Last year voters felt there needed to be a change in direction. This year voters are simply looking for a direction to head in.

While the grocery store contract might have been the defining issue of the election, it isn’t the magic bullet to solving our problems. The citys not broke, at least not according to the budget, city manager and the accounting firm that works for the city. However, that doesn’t mean we don’t face financial challenges. We need prioritizing in the budget and we need economic growth, something that’s difficult to do when you basically tell one of your largest business owners to “take a hike.”

Piedmont needs to address utility rates, develop a clear plan of action when it comes to roads and there is still the matter of completing the city’s new police station. All these issues and more will not be settled with approval of the Williams Foods grocery store contract and it’s going to take vision, communication and compromise to meet our challenges.

I can sometimes be rather cynical about things but deep down and I’m an optimist. So much so that sometimes my wife says it drives her crazy and I have had at least one former newspaper boss tell me my optimism in life is one of my biggest weaknesses as a journalist. All I know is that I tend to believe in people and I tend to hold out hope that even when things look pretty bad there is also a decent chance our community, nation or world can find a way through.

I know a lot of people are cynical about things in Piedmont right now and often times you can’t really blame them. But what Piedmont needs right now is faith in its future. I’m talking about some kind of blind faith without accountability placed on our leaders. Instead, I am not talking about a faith in our future that believes with healthy debate, cooperation and a clear goal in mind we can move Piedmont forward.

This week someone handed me a letter they received in the mail. It was an unsigned letter criticizing the newly elected council and predicting the demise of the city if Williams is given tax incentives. It reeked of the negativity we saw last year and it was once again a criticism of the direction the city was headed in without offering any real alternative.

I would probably have written this column no matter what the results were this month concerning the city council election and I don’t want this to be taken as a total criticism of the council. I do think the council failed to deliver on some of the promises it made last year and I don’t believe the incoming members are going to bring instant healing. There will be mistakes made and our leaders should be held to the highest level of accountability, but what excites me about the city right now is that we appear to be headed towards the creation of a vision and moving in a direction forward.

It could be that sometime over the next several months and years you disagree with the direction the city is headed in. If you pay even some attention to local policy issues I can almost guarantee that will be the case. But my challenge to you is to get involved and express your thoughts on how the city can do better when it comes to moving forward.

There will be those that offer blind criticism and predict doom and gloom for the city but we can’t afford to go along with those that offer no alternative and simply want to keep the status quo.

The city is either moving forwards or backwards. There is no middle ground.

 

Gazette receives first place honors in state newspaper contest

The Piedmont-Surrey Gazette was notified this week that it had won first place honors in two categories of the Oklahoma Press Association Better Newspaper Contest.

Competing among other weekly newspapers across the state, the Gazette took top honors in the categories of News Content and Layout & Design. The Gazette also placed second through fourth in the categories of In-Depth Enterprise and News Writing.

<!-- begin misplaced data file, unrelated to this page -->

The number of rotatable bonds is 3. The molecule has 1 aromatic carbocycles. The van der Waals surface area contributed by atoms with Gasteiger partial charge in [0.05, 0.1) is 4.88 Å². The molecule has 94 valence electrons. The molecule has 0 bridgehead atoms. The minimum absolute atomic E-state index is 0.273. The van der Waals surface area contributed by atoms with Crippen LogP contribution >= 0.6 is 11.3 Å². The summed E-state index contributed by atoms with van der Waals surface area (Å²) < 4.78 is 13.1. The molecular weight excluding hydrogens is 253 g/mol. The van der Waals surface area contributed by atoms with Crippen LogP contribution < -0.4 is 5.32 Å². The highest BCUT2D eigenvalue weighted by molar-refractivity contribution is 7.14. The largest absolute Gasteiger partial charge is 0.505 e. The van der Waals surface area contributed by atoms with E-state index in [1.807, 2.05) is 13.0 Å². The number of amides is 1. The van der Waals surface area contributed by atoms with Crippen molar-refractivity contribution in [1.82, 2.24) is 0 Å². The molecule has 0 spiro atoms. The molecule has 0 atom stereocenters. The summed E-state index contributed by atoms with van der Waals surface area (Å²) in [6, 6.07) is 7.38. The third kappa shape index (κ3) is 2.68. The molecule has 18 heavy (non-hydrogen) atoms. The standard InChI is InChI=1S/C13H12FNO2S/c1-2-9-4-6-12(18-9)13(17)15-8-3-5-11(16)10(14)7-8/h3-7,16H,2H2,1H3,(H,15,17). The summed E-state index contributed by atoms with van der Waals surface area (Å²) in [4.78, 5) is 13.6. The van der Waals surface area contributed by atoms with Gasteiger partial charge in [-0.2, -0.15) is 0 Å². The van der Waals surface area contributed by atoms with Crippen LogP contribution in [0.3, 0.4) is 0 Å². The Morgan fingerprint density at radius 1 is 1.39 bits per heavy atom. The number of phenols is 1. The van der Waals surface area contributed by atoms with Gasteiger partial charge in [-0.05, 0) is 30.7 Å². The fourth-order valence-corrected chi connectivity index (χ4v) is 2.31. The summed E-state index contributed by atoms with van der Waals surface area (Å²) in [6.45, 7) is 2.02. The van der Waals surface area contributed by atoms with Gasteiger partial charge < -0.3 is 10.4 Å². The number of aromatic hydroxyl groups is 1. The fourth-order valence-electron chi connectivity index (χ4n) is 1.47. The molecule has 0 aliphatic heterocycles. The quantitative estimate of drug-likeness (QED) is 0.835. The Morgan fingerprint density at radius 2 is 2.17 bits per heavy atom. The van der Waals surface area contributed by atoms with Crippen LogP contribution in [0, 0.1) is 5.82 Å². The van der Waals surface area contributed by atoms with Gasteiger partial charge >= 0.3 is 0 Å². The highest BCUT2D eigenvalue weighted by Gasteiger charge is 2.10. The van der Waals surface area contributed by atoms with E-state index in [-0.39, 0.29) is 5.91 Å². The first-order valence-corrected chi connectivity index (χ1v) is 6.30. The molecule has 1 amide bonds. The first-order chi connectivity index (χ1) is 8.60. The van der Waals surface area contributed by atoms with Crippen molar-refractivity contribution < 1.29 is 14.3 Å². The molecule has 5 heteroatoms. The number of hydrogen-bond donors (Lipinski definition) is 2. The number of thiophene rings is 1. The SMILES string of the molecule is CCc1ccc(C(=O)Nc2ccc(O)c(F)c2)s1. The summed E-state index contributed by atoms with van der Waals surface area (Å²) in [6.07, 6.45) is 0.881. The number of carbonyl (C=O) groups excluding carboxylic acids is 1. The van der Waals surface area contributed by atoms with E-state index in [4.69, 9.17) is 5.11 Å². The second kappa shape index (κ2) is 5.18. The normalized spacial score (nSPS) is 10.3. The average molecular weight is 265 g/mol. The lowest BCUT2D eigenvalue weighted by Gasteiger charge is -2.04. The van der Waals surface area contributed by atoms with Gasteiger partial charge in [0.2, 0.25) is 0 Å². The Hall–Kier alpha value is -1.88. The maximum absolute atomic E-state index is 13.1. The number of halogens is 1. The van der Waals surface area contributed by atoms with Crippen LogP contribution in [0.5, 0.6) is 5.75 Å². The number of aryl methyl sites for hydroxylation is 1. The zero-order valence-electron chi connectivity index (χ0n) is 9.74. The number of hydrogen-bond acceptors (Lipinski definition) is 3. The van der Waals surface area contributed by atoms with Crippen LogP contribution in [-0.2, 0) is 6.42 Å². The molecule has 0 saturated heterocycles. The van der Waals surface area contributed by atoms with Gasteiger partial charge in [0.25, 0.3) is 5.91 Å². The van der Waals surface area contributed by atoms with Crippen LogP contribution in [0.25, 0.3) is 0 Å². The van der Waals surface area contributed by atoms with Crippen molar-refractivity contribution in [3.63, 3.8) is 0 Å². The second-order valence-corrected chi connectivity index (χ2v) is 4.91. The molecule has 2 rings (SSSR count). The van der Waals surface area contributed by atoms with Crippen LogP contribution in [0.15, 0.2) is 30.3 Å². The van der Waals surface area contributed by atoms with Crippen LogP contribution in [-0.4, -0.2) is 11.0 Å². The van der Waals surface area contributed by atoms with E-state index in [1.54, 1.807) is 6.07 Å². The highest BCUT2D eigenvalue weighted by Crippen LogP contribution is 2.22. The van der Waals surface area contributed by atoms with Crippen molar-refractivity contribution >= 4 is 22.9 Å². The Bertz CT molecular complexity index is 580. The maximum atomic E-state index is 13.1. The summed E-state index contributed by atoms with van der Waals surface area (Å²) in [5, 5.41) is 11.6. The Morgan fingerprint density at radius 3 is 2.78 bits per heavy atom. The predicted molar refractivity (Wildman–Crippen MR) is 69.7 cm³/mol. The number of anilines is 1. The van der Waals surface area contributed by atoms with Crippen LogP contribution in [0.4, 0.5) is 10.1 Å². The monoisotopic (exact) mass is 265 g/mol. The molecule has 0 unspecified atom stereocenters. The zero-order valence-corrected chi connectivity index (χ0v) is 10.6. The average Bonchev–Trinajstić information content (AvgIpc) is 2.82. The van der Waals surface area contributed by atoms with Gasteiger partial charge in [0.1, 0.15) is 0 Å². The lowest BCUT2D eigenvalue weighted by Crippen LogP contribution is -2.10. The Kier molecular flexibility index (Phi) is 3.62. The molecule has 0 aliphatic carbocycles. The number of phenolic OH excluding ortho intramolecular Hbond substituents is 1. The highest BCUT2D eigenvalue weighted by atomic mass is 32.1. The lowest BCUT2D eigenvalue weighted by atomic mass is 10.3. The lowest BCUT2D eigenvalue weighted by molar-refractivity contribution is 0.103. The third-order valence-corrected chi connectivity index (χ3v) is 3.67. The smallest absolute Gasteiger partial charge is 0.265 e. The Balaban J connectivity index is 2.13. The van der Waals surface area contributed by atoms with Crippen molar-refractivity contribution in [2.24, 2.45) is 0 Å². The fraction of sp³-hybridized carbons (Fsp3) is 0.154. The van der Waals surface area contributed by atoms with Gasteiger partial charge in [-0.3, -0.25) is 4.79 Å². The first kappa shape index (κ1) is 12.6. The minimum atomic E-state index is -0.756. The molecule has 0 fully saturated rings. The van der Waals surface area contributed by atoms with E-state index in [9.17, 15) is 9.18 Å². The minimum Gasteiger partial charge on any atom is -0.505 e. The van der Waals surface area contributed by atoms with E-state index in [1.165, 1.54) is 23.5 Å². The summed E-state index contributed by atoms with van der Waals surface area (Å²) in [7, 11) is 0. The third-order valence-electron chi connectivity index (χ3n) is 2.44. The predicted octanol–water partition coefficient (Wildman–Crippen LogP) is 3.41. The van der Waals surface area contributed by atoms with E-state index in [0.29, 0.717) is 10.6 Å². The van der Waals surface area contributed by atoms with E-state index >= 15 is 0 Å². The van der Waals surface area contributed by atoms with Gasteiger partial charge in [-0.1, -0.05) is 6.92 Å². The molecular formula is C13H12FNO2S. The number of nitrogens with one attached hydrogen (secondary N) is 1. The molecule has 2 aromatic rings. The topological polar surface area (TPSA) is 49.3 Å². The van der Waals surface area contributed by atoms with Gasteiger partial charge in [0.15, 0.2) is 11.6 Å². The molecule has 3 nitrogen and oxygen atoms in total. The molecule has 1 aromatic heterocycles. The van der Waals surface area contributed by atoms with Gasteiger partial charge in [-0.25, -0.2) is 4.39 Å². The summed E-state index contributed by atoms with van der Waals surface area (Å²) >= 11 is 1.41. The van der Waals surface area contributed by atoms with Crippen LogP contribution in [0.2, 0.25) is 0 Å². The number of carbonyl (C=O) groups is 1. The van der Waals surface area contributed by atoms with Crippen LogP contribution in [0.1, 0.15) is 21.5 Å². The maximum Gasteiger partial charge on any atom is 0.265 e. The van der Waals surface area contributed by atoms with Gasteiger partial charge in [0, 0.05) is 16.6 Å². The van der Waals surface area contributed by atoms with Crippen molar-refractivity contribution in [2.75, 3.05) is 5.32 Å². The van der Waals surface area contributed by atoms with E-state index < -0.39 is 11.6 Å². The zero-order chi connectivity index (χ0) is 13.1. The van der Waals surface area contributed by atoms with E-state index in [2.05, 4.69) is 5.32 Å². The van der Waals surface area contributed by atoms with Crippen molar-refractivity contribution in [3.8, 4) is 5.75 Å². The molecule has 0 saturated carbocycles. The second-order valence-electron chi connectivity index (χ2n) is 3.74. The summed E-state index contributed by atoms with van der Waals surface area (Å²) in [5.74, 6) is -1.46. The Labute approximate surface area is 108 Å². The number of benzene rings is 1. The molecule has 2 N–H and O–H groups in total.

The Better Newspaper Contest reviewed issues from 2011 and part of 2010. Dominate news stories in the Gazette over the past year include the May 24 tornado and recovery effort, city council and mayoral elections, political debate over a tax incentive for Williams Foods grocery store and a variety of other news stories. The Gazette also underwent a redesign of its print product.

Awards will officially be presented to newspapers at the OPA’s awards banquet June 8 in Midwest City.

Truck and trailer stolen from Piedmont driveway

A Piedmont man woke up Tuesday morning to find his truck and trailer missing from his driveway in the 6000 block of Skyler Ridge Road.

Police received a call at 6:30 a.m. that a 2012 Ford F350 black over tan truck had been stolen, along with the trailer it was hitched to. The trailer and construction equipment inside are estimated to be close to $100,000 in value. The owner of the truck said he had last seen his vehicle at 10 p.m. the night before.

Police said the truck had a personalized license plate that reads “IRONMAN.”

Anyone with information related to this case is asked to contact the Piedmont Police Department at (405) 373-1334.

Council lacks the numbers to meet Tuesday

A special meeting of the Piedmont city council was cancelled Tuesday night after a quorum failed to be reached as three members were not in attendance.

Mayor Valerie Thomerson called off the meeting at 6:40 p.m. as councilmen Hoss Cooley, Jeff Davis and Wade Johnson were not present. Cooley and Davis lost reelection bids earlier this month and Tuesday’s meeting was the last one scheduled before new members of the council are sworn in. A city official said Johnson’s absent was expected as he was out of town.

On the agenda for Monday’s meeting was a business item to allow former mayors Mike Fina and George Fina to administer the oath of office to Vernon Woods, who was reelected to the council this month. The agenda also included an executive session to discuss a proposed contract for Williams Foods grocery store.

The council’s next scheduled meeting is April 23.

Upgrade to warning sirens included in bond proposal

Piedmont's five warning sirens (not pictured) do not cover the entire community and are often in need of repair. (File Photo)

The five warning sirens in Piedmont are tested each Saturday at noon and at least one of those tests each month will typically uncover a siren that isn’t working.

“About 25 percent of the time,” Piedmont Emergency Management Director Boyd Maser said when asked how often sirens are found to be dysfunctional. “That gives us a 75 percent chance during a storm that they are going to work.”